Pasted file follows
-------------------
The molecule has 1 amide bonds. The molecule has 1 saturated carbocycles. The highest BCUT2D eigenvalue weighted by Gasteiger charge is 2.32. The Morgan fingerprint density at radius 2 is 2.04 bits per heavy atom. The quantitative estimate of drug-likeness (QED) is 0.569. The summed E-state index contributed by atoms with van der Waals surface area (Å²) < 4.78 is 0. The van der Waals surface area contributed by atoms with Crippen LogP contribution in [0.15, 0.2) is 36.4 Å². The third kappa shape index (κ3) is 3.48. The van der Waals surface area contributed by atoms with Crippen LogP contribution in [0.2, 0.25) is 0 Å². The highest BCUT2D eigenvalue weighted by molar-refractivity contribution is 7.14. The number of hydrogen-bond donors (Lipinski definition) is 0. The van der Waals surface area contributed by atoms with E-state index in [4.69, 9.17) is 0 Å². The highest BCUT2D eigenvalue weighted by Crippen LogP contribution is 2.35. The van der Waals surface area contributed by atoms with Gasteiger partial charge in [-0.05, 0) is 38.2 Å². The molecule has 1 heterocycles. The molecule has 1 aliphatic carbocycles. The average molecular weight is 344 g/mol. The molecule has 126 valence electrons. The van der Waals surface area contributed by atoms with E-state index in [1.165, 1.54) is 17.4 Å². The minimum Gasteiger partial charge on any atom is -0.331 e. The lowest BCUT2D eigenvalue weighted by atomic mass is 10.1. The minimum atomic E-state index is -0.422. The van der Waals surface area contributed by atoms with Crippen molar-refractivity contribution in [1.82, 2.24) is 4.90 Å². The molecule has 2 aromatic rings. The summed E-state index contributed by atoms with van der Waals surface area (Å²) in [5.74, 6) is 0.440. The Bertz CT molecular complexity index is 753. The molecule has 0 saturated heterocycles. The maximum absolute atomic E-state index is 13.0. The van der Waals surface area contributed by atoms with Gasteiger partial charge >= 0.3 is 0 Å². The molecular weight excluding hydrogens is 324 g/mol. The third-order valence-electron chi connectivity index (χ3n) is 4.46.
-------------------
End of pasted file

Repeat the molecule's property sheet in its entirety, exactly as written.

The molecule has 1 amide bonds. The molecule has 1 saturated carbocycles. The highest BCUT2D eigenvalue weighted by Gasteiger charge is 2.32. The Morgan fingerprint density at radius 2 is 2.04 bits per heavy atom. The quantitative estimate of drug-likeness (QED) is 0.569. The summed E-state index contributed by atoms with van der Waals surface area (Å²) < 4.78 is 0. The van der Waals surface area contributed by atoms with Crippen LogP contribution in [0.15, 0.2) is 36.4 Å². The third kappa shape index (κ3) is 3.48. The van der Waals surface area contributed by atoms with Crippen LogP contribution in [0.2, 0.25) is 0 Å². The highest BCUT2D eigenvalue weighted by molar-refractivity contribution is 7.14. The number of hydrogen-bond donors (Lipinski definition) is 0. The van der Waals surface area contributed by atoms with E-state index in [4.69, 9.17) is 0 Å². The highest BCUT2D eigenvalue weighted by Crippen LogP contribution is 2.35. The van der Waals surface area contributed by atoms with Gasteiger partial charge in [-0.05, 0) is 38.2 Å². The molecule has 1 heterocycles. The molecule has 1 aliphatic carbocycles. The average molecular weight is 344 g/mol. The molecule has 126 valence electrons. The van der Waals surface area contributed by atoms with E-state index in [1.165, 1.54) is 17.4 Å². The minimum Gasteiger partial charge on any atom is -0.331 e. The lowest BCUT2D eigenvalue weighted by atomic mass is 10.1. The minimum atomic E-state index is -0.422. The van der Waals surface area contributed by atoms with Crippen molar-refractivity contribution in [1.82, 2.24) is 4.90 Å². The molecule has 2 aromatic rings. The summed E-state index contributed by atoms with van der Waals surface area (Å²) in [5.74, 6) is 0.440. The Bertz CT molecular complexity index is 753. The molecule has 0 saturated heterocycles. The maximum absolute atomic E-state index is 13.0. The van der Waals surface area contributed by atoms with Gasteiger partial charge >= 0.3 is 0 Å². The molecular weight excluding hydrogens is 324 g/mol. The third-order valence-electron chi connectivity index (χ3n) is 4.46.